I spent much of this afternoon scraping frame members, during which I could not help but notice several loose fasteners running through the keel into the ribs. Backing them out conveyed a stark realization that every one of them was rusted common steel. When I released four that ran through the transom and into the keel’s aft end, and, you guessed it, all of them were badly rusted common steel.
Releasing the keel is the only way to address this issue, and release it we did.
Ever have one of “those” nagging feelings that something is amiss? We finally had all of the fasteners released.
Save for the brass – maybe silicon bronze, but I do not think so – hex bolts passing through the keel and into the ribs, every one we removed was severely rusted common steel.
Still that sense of unease remained, and was only answered while I was shooting this video, and after the keel had been moved off the hull. Listen and you will hear John say, “You have a broken keel.”
Now I understood that gnawing discomfort. Thank goodness we decided that, with all the common steel fasteners we found and the copious amounts of grease- and oil-soaked wood among the ribs, releasing the keel was just the right thing to do.
Just imagine if we pressed ahead with the keel in place and completed our preservation only to have her waggle her fanny across the water each time we accelerated!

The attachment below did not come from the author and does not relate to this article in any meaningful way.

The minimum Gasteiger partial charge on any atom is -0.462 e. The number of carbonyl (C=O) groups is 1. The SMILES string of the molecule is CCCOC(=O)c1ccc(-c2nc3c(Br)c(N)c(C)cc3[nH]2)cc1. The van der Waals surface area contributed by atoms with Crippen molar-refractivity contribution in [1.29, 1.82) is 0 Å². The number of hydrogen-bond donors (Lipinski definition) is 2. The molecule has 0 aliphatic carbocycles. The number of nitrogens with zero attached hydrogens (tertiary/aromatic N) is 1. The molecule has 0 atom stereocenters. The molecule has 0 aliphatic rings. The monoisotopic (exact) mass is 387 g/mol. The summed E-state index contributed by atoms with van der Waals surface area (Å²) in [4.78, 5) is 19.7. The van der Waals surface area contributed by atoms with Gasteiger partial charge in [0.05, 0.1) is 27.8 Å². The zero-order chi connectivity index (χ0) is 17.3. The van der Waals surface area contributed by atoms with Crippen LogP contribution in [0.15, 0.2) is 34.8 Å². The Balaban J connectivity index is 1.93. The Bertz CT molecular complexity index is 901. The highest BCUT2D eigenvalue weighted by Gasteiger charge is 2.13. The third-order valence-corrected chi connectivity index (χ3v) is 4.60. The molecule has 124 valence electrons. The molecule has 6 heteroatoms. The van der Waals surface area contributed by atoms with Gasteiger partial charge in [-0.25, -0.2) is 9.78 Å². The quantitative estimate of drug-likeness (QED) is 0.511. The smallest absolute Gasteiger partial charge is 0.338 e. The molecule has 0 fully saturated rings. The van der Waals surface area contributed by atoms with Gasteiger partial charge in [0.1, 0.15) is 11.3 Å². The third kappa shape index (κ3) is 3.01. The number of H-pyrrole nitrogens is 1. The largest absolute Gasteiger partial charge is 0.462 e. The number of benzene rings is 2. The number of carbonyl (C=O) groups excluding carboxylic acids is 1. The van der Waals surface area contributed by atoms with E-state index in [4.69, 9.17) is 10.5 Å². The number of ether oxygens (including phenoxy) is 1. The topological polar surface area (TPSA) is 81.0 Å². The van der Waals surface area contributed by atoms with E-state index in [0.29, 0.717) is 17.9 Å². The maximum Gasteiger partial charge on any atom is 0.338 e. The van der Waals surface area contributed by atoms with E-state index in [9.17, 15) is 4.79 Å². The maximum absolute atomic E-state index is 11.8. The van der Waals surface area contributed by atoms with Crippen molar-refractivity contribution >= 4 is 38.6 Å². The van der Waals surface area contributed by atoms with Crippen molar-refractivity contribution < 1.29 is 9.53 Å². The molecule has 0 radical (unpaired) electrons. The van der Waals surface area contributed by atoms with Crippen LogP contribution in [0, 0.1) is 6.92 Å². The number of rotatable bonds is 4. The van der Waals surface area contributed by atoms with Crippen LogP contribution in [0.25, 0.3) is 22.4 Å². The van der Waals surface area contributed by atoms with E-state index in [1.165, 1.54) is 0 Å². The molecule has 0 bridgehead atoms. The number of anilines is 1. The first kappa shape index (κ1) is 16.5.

We will scarf a new section of white oak to the aft 20 inches of the keel and all will be fine there.
At the same time, we will be releasing a hideously ineffective collection of ¾” plywood gussets, all of which have failed, and likely began failing the day they were installed. Each will be released with a mahogany gusset fabricated to match the original ones which are still to be found on the hull.
We will also be fabricating mahogany replacements for every rib member that shows any sign of deterioration. That Hemi power plant can either drive her forward or twist her out of shape. We will render the hull so true and stiff that every ounce of power the Hemi delivers translates into acceleration.